The history of both Carlinville and Macoupin County date to 1829. Together, they are the only town named Carlinville, and the only county named Macoupin, in the world.The county was established on Jan. 17, 1829, and that June 2, the site of Carlinville was selected as the seat of government. The fledgling town was named for Thomas Carlin, a state senator from nearby Carrollton, who was instrumental in the founding of the county. Carlin would be elected governor of Illinois in 1838.

The town began to grow, and in 1831, Carlinville boasted eleven buildings around the town square, including six homes, a blacksmith shop, tavern, dram shop, schoolhouse, and the courthouse. By 1837, there were twenty buildings were in place, though a massive storm the following June destroyed at least one of them. The southwest corner of the square was leveled in a fire in May 1852.

The first courthouse was a log building measuring 18 X 24, with cost estimates ranging from $128 to $155.25. The log courthouse served the county until 1840, when a two-story brick structure measuring 50 X 50 feet was erected in the middle of the town square. The cost was $15,000.It was used until 1870 and housed court cases involving the luminaries of nineteenth-century Illinois law, including Abraham Lincoln, Stephen A. Douglas, and Lyman Trumbull. Lincoln was retained in five cases that were tried in Macoupin County, including one that featured a 43-page reply, believed to be the longest existing document in Lincoln’s handwriting.

In 1833, the population of Carlinville numbered 200, but there were no brick structures until the first brickyard opened in 1835. Three years later, Methodist, Presbyterian, and Baptist denominations dotted the town. By 1851, the town had grown to 438 residents, a number that jumped to 936 three years later.Blackburn Theological Seminary, which evolved into Blackburn College, was founded on the northeast side of town in 1837, and has been an anchor of higher education in central Illinois ever since. Blackburn is best known for its Student Self-Help Plan, commonly known as the Work Program, which was introduced in 1913 and has left a remarkable imprint on the history and landscape of the school.

Famous Citizens

Carlinville held a surprising prominence in the state of Illinois in the mid-to-late 1800s and accordingly, a number of residents distinguished themselves statewide and nationally.At the top of the list is John M. Palmer, one of the towering political figures of the 19th century in Illinois. A member of the 1847 Illinois Constitutional Convention, Palmer earned a seat in the state senate in 1853, the beginning of a half-century run in Illinois politics.A close friend of Abraham Lincoln, Palmer was a major general and corps commander in the Civil War. He was elected governor of Illinois in 1868, a year after he left Carlinville for Springfield. He was in office during the catastrophic Chicago Fire of 1871, and is considered one of the better chief executives in state history.A man of robust health, Palmer was active at a late age, running for governor again at age 74 in 1888. He lost by only 12,547 votes. Three years later, he won a seat in the U.S. Senate.In 1892, Palmer enjoyed widespread support as a Presidential candidate. Four years later, he was the Presidential nominee of the third-party Gold Democrat ticket. He died on Sept. 24, 1900 and is buried in Carlinville City Cemetery.

There was also Richard Rowett, whose farm one mile north of Carlinville became a nationally recognized breeding ground for thoroughbreds, including the winner of the 1889 Kentucky Derby, Spokane. Rowett is also credited as the first the true-bred beagle hound to this country from his native England, around 1875.A man of national stature, Rowett’s sudden death on July 13, 1887 was reported on page one of the New York Times the following day.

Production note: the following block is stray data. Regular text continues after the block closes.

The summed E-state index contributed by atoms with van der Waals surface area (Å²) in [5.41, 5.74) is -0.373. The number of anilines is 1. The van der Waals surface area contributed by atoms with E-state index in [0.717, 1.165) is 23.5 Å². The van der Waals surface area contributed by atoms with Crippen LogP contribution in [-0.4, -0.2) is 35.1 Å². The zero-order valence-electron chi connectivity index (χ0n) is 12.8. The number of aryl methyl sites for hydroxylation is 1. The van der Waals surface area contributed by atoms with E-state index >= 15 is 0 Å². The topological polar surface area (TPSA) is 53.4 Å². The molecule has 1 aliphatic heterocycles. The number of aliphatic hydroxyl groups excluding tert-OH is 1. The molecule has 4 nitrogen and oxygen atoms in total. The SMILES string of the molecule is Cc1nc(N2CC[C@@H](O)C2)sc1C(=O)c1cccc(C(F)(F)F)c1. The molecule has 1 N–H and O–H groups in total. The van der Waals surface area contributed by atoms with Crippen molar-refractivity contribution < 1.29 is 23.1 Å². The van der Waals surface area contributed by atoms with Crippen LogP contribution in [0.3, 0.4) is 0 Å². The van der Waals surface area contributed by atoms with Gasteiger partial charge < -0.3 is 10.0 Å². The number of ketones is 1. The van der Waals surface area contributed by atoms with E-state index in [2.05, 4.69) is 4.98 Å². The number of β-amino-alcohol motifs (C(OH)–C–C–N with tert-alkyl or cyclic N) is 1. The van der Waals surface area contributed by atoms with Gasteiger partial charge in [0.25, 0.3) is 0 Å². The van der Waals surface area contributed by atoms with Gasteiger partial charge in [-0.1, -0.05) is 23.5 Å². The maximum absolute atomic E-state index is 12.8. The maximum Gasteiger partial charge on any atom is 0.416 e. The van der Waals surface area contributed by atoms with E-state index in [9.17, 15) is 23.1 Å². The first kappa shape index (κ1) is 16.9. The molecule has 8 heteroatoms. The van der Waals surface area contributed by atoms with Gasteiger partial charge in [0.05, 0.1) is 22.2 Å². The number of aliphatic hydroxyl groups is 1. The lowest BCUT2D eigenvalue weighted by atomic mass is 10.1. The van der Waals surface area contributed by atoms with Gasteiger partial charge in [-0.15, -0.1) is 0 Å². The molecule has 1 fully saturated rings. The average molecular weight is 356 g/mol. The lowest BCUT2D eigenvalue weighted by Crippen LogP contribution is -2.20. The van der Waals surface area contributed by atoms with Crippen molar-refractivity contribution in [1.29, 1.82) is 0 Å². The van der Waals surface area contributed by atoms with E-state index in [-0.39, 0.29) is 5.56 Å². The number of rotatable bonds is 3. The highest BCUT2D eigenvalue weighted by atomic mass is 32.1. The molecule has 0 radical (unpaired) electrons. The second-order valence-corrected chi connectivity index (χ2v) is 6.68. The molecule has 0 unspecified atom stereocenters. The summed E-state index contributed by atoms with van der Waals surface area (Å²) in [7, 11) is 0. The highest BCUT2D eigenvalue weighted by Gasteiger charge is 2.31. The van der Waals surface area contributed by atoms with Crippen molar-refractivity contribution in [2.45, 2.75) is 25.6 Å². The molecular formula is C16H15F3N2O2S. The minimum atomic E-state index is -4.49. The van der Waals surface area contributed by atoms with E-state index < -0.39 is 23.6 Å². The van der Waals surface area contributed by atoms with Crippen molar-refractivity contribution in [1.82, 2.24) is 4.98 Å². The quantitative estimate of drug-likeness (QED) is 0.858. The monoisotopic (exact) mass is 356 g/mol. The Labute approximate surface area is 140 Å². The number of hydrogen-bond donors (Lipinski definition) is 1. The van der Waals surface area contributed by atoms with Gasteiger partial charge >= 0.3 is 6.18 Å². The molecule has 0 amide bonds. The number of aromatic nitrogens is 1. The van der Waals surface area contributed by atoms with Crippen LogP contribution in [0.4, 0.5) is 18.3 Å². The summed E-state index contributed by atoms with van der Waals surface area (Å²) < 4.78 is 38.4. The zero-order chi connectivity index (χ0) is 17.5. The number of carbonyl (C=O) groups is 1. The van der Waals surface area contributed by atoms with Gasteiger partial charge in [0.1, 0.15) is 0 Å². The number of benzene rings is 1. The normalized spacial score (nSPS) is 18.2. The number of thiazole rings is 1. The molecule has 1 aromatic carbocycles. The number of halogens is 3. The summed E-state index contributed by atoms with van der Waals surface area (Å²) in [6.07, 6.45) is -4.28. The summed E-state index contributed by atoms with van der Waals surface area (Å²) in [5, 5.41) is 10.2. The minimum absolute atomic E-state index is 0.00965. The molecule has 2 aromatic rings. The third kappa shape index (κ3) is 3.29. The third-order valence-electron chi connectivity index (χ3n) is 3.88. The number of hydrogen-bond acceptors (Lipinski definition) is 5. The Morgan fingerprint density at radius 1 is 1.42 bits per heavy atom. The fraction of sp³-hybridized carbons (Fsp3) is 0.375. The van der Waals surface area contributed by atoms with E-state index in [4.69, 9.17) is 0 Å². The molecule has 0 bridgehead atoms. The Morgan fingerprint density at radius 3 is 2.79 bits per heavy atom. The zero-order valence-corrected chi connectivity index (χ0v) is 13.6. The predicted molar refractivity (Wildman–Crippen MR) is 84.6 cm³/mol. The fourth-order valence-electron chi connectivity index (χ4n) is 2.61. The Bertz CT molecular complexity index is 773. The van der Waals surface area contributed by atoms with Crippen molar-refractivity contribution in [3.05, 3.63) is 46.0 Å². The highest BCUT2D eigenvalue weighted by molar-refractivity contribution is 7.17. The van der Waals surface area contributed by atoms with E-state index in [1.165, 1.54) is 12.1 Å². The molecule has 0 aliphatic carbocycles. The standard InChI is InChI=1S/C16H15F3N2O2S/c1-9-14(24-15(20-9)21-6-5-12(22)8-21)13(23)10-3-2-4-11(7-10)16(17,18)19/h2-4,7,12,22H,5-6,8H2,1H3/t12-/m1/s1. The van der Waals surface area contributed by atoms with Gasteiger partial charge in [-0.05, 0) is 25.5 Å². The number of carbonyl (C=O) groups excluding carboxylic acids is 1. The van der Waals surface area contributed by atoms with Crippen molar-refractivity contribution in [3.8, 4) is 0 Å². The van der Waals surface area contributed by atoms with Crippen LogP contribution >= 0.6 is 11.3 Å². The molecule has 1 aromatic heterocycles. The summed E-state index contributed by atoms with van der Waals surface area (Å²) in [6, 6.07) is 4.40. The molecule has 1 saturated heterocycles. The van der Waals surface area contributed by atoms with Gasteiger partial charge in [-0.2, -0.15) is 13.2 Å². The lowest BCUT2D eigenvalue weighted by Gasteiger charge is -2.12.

Another key figure of Carlinville history was William B. Otwell (1863-1941), who organized countless activities for farm youth across the nation, including his Farmer Boy Round-Ups and Otwell Tree Planting Clubs. However, his corn planting clubs earned the greatest acclaim, and are credited by some as the forerunner to the 4-H movement.

Other Carlinville residents of note include Walter Woods (1875-1951), a local native who served as United States Treasurer from 1929-33. During that time, his signature appeared on all paper currency. Author Mary Hunter Austin (1868-1934) is credited with 32 books of fiction and 250 published articles, stories, and poems. Austin remains a foremost figure in southwestern American literature.Also born in Carlinville was Gustave H. Loehr (1864-1918), in whose Chicago office the first-ever meeting of Rotary International was held in 1905.

Railroads Help Build the Town

Like many towns in the nineteenth-century, Carlinville’s growth was influenced by railroads, particularly the north-south line that became the Chicago & Alton.Lincoln was a staunch backer of this line, which originated in Alton and reached Carlinville on July 1, 1852. Four days later, “The Great Rail Road Festival” celebrated the occasion in Carlinville, attracting crowds of six to seven thousand.The line finally reached Springfield that September 9, and Carlinville enjoyed an unprecedented economic boom. It was reported that all lots on the west side of the square and south of Main Street were selling for $450 to $900, a princely sum at the time. The Chicago & Alton has since undergone a succession of mergers and takeovers, and the line is now part of the Union Pacific network.Another key railroad emerged in 1904 as the Illinois Traction System, later known as the Illinois Terminal, was laid through town. The tracks ran down West Street and shared the roadway with automobiles, a common occurrence in other towns along the line.